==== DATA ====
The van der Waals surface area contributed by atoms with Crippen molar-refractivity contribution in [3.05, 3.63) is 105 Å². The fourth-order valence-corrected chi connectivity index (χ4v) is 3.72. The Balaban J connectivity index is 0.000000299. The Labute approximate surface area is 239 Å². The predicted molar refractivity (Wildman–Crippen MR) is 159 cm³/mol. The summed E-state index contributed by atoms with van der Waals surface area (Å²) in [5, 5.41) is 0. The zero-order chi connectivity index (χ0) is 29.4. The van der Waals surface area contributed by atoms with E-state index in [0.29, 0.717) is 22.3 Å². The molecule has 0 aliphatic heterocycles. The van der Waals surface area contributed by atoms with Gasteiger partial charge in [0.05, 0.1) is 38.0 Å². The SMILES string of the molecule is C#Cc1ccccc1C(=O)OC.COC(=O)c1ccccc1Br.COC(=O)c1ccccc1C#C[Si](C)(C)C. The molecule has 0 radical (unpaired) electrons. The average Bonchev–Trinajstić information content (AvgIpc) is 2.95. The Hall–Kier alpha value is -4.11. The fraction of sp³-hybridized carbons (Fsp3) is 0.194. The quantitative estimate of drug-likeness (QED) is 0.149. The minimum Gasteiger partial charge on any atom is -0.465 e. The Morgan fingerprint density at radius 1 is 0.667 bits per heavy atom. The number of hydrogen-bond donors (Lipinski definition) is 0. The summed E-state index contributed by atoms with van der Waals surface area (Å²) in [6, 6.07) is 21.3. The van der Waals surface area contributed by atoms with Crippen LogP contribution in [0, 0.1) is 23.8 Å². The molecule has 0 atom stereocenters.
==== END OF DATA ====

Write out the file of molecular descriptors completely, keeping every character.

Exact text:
The van der Waals surface area contributed by atoms with Crippen molar-refractivity contribution in [3.05, 3.63) is 105 Å². The fourth-order valence-corrected chi connectivity index (χ4v) is 3.72. The Balaban J connectivity index is 0.000000299. The Labute approximate surface area is 239 Å². The predicted molar refractivity (Wildman–Crippen MR) is 159 cm³/mol. The summed E-state index contributed by atoms with van der Waals surface area (Å²) in [5, 5.41) is 0. The zero-order chi connectivity index (χ0) is 29.4. The van der Waals surface area contributed by atoms with E-state index in [0.29, 0.717) is 22.3 Å². The molecule has 0 aliphatic heterocycles. The van der Waals surface area contributed by atoms with Gasteiger partial charge in [0.05, 0.1) is 38.0 Å². The SMILES string of the molecule is C#Cc1ccccc1C(=O)OC.COC(=O)c1ccccc1Br.COC(=O)c1ccccc1C#C[Si](C)(C)C. The molecule has 0 radical (unpaired) electrons. The average Bonchev–Trinajstić information content (AvgIpc) is 2.95. The Hall–Kier alpha value is -4.11. The fraction of sp³-hybridized carbons (Fsp3) is 0.194. The quantitative estimate of drug-likeness (QED) is 0.149. The minimum Gasteiger partial charge on any atom is -0.465 e. The Morgan fingerprint density at radius 1 is 0.667 bits per heavy atom. The number of hydrogen-bond donors (Lipinski definition) is 0. The summed E-state index contributed by atoms with van der Waals surface area (Å²) in [6, 6.07) is 21.3. The van der Waals surface area contributed by atoms with Crippen LogP contribution in [0, 0.1) is 23.8 Å². The molecule has 0 atom stereocenters.